Fixing Strobing Refrigerator LED Lights
15th Jul 2021
LED lights offer a lot of advantages over traditional incandescent bulbs. They are more energy efficient and produce less heat without hindering their brightness. So, it makes sense that appliance manufacturers are using LEDs more and more in their appliances.
That said, there are some common problems that have been associated with these newer LED light models in some refrigerators. Many people are reporting these lights going out, flickering, or strobing sometimes within months of purchasing their fridge. Normally replacing a light would seem like a simple no-brainer: the bulb goes out, you replace it, problem solved. However, when these LEDs are used in a circuit the problem and solution are not always so obvious. Like Christmas tree lights, one defective LED light in a circuit can cause issues with the whole strand. This makes it more difficult to determine which or how many lights need replaced.
Below are the most common symptoms our customers have reported and how to determine which LED light or lights should be replaced.
Symptom 1: One LED light is out and others are dim / flickering / strobing.
- Start with replacing the LED that is out. If the other affected lights are in the same circuit as the LED module that is out, they will likely be fixed once the new LED is installed.
Symptom 2: All lights are strobing / flickering / out.
In these light circuits there is one main LED board / module that takes the power and converts / sends it to the other light modules in the circuit. Typically, this will be the light module located at the top of the fresh food section. The other lights in the circuit are referred to as slave or secondary lights.
This diagnostic technique uses the process of elimination, testing the secondary lights one by one to determine which light or lights need replaced. To perform this diagnostic you will need a small jumper wire, tape and a flat head screwdriver or putty knife to help with removing the light modules.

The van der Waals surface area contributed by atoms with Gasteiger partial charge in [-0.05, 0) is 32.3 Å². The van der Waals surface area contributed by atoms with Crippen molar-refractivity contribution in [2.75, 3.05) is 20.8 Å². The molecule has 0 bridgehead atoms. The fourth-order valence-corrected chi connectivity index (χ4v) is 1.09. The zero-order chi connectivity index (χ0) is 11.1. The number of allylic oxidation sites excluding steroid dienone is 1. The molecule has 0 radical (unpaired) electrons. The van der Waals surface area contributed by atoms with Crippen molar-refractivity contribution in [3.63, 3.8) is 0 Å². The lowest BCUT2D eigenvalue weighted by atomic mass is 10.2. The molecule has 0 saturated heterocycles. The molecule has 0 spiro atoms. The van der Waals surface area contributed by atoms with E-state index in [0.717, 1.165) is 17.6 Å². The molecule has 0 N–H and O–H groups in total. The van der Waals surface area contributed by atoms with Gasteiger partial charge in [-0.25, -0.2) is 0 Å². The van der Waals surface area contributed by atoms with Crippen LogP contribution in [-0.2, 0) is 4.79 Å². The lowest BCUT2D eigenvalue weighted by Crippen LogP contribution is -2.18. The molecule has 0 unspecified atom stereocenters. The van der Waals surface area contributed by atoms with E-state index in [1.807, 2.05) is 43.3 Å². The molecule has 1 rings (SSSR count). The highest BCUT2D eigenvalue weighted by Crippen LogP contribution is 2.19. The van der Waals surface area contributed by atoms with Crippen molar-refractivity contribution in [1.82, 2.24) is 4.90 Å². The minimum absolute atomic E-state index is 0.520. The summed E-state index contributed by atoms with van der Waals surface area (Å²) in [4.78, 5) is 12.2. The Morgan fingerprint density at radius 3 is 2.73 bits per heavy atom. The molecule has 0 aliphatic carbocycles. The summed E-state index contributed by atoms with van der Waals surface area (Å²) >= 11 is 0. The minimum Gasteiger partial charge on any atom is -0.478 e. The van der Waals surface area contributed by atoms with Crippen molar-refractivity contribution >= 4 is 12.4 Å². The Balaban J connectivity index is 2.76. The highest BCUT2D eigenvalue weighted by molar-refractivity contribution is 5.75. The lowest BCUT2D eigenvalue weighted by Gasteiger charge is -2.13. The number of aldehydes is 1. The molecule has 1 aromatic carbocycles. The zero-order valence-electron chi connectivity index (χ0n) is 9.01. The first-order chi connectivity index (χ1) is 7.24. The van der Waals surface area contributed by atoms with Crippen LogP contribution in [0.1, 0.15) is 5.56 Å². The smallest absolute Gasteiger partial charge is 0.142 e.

We suggest starting with the LED lights in the freezer section, since those are commonly the first to fail.
- Find the freezer door switch and tape it down.
- Locate and disconnect the freezer LED module, being careful to use the disconnect tabs on the plug and not yanking the module free. Yanking the plug out will elongate/damage the pin connectors on the module, making it defective.
- Use a jumper wire in place of the removed module to complete the circuit. If the other lights in the circuit start working normally, then the disconnected module should be replaced. If the problem persists, reconnect the module and move on to the next module in the circuit.
- When moving from the freezer section to the fresh food section, remove the tape from the freezer door switch. Then locate and tape down the fresh food door switch.
- Continue testing the secondary modules in the circuit to determine if any of them are defective. If you have tested each of the secondary LEDs and none of them appeared to be defective then the main LED module is the one that should be replaced.
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